Yesterday a thought crossed my mind that was so appalling that I decided not to mention it to anyone for at least 24 hours so I could b sure it was a real notion and not just an emanation from… ...
    13 hours ago
  • Document Shows Elizabeth Warren Is Right About TPP
    Article – Zaid Jilani As opponents and advocates of the Trans-Pacific Partnership (TPP) continue to battle it out, the debate over the agreement has largely focused on the issue of trade whether jobs will be lost or gained, what the… ...
    Its our futureBy ScoopBlogPush
    21 hours ago
  • Singing the Budget Blues
    Despite our 'rock star' economy over the past three years it has not increased Government income to the level expected and the Government has not been able to deliver its promised surplus. If income doesn't change, but priorities shift, then the… ...
    23 hours ago
  • Submit on Mill Rd
    Julie-Anne Genter, the Transport spokesperson of the Green Party has put out the following press release on the Mill Rd project that we have written about here, and here: Take 5 minutes and make a submission on Mill Road Auckland Transport is… ...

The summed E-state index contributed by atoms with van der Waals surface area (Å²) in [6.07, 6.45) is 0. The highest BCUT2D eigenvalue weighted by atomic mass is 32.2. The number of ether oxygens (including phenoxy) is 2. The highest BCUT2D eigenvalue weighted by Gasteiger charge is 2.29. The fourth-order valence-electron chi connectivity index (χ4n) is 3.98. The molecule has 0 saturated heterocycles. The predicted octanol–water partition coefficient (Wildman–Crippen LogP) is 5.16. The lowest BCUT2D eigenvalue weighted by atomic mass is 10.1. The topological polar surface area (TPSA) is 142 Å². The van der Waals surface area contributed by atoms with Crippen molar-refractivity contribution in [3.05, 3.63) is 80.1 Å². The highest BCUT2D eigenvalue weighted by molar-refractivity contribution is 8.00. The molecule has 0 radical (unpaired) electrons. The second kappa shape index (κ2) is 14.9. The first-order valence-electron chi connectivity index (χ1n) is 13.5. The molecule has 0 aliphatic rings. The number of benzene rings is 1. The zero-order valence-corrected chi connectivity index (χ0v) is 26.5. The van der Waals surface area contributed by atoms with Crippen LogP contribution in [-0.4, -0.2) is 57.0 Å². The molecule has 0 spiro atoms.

Transport BlogBy Patrick Reynolds
    1 day ago
  • Budget Blues
    Twenty five dollars a week can’t be bad, can it? For families on the breadline, it’s surely better than nothing and every little helps. And when the total spend is $790 million, that’s not peanuts, is it? – even if… ...
    Bryan GouldBy Bryan Gould
    1 day ago
  • Punakaiki Fund and Snowball Effect
    22 May 2015 Punakaiki Fund will soon be presenting an offer through the Snowball Effect platform. We are pleased to announce that we have selected Snowball Effect to present our fund raising offer to members of the public. Equity crowdfunding… ...
    Lance WiggsBy Lance Wiggs
    1 day ago
  • Anniversary of Sri Lankan Tamil Massacre
    This is not going to be a happy story but if the Green Party of Aotearoa doesn’t want to know who else will? May 18th marks the anniversary of what is known as the ‘Mullivaikal massacre’ of Tamils in 2009 at… ...
    frogblogBy Catherine Delahunty
    1 day ago
  • Game review: Republique
    Score: 6/10 Republique is an episodic stealth game set in a dystopian society. You play a hacker who is aiding the escape of Hope, a young woman trapped in this world. Though the games attempt to deal with heavy themes… ...